Environmental fate and transport of chemical signatures from buried landmines -- Screening model formulation and initial simulations

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The fate and transport of chemical signature molecules that emanate from buried landmines is strongly influenced by physical chemical properties and by environmental conditions of the specific chemical compounds. Published data have been evaluated as the input parameters that are used in the simulation of the fate and transport processes. A one-dimensional model developed for screening agricultural pesticides was modified and used to simulate the appearance of a surface flux above a buried landmine, estimate the subsurface total concentration, and show the phase specific concentrations at the ground surface. The physical chemical properties of TNT cause a majority of the ... continued below

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47 p.

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Phelan, J.M. & Webb, S.W. June 1, 1997.

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  • Sandia National Laboratories
    Publisher Info: Sandia National Labs., Albuquerque, NM (United States)
    Place of Publication: Albuquerque, New Mexico

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Description

The fate and transport of chemical signature molecules that emanate from buried landmines is strongly influenced by physical chemical properties and by environmental conditions of the specific chemical compounds. Published data have been evaluated as the input parameters that are used in the simulation of the fate and transport processes. A one-dimensional model developed for screening agricultural pesticides was modified and used to simulate the appearance of a surface flux above a buried landmine, estimate the subsurface total concentration, and show the phase specific concentrations at the ground surface. The physical chemical properties of TNT cause a majority of the mass released to the soil system to be bound to the solid phase soil particles. The majority of the transport occurs in the liquid phase with diffusion and evaporation driven advection of soil water as the primary mechanisms for the flux to the ground surface. The simulations provided herein should only be used for initial conceptual designs of chemical pre-concentration subsystems or complete detection systems. The physical processes modeled required necessary simplifying assumptions to allow for analytical solutions. Emerging numerical simulation tools will soon be available that should provide more realistic estimates that can be used to predict the success of landmine chemical detection surveys based on knowledge of the chemical and soil properties, and environmental conditions where the mines are buried. Additional measurements of the chemical properties in soils are also needed before a fully predictive approach can be confidently applied.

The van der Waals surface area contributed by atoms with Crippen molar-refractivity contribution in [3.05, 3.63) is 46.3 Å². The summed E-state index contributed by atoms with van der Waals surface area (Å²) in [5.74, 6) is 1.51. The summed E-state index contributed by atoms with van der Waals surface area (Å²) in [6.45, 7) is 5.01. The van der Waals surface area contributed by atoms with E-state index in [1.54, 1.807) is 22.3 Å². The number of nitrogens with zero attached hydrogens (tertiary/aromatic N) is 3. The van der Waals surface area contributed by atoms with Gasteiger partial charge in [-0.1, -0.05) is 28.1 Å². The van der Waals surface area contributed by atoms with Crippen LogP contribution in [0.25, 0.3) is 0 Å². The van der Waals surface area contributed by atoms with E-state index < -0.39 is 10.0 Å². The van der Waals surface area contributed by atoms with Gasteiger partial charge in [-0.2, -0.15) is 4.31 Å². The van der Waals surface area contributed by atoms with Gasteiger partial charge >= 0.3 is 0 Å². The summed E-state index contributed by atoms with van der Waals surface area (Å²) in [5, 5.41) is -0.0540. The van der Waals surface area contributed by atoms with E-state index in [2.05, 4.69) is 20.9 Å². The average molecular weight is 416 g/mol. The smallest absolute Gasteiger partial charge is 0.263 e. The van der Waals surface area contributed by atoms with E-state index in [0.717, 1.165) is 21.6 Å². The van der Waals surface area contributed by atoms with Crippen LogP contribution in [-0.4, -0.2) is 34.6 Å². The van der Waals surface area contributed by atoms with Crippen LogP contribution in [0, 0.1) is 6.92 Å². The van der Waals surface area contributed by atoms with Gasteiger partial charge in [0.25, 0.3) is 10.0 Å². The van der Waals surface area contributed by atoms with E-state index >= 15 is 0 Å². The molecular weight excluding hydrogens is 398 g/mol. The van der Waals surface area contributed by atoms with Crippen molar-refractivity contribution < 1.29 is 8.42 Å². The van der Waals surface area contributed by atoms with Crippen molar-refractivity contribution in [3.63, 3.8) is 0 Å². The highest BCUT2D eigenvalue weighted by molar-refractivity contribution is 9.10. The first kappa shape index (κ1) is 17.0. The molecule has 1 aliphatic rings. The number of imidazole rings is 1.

Physical Description

47 p.

Notes

OSTI as DE97006987

Source

  • Other Information: PBD: Jun 1997

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  • Other: DE97006987
  • Report No.: SAND--97-1426
  • Grant Number: AC04-94AL85000
  • DOI: 10.2172/495717 | External Link
  • Office of Scientific & Technical Information Report Number: 495717
  • Archival Resource Key: ark:/67531/metadc677232

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  • June 1, 1997

Added to The UNT Digital Library

  • July 25, 2015, 2:21 a.m.

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  • May 5, 2016, 8:03 p.m.

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Phelan, J.M. & Webb, S.W. Environmental fate and transport of chemical signatures from buried landmines -- Screening model formulation and initial simulations, report, June 1, 1997; Albuquerque, New Mexico. (digital.library.unt.edu/ark:/67531/metadc677232/: accessed May 28, 2018), University of North Texas Libraries, Digital Library, digital.library.unt.edu; crediting UNT Libraries Government Documents Department.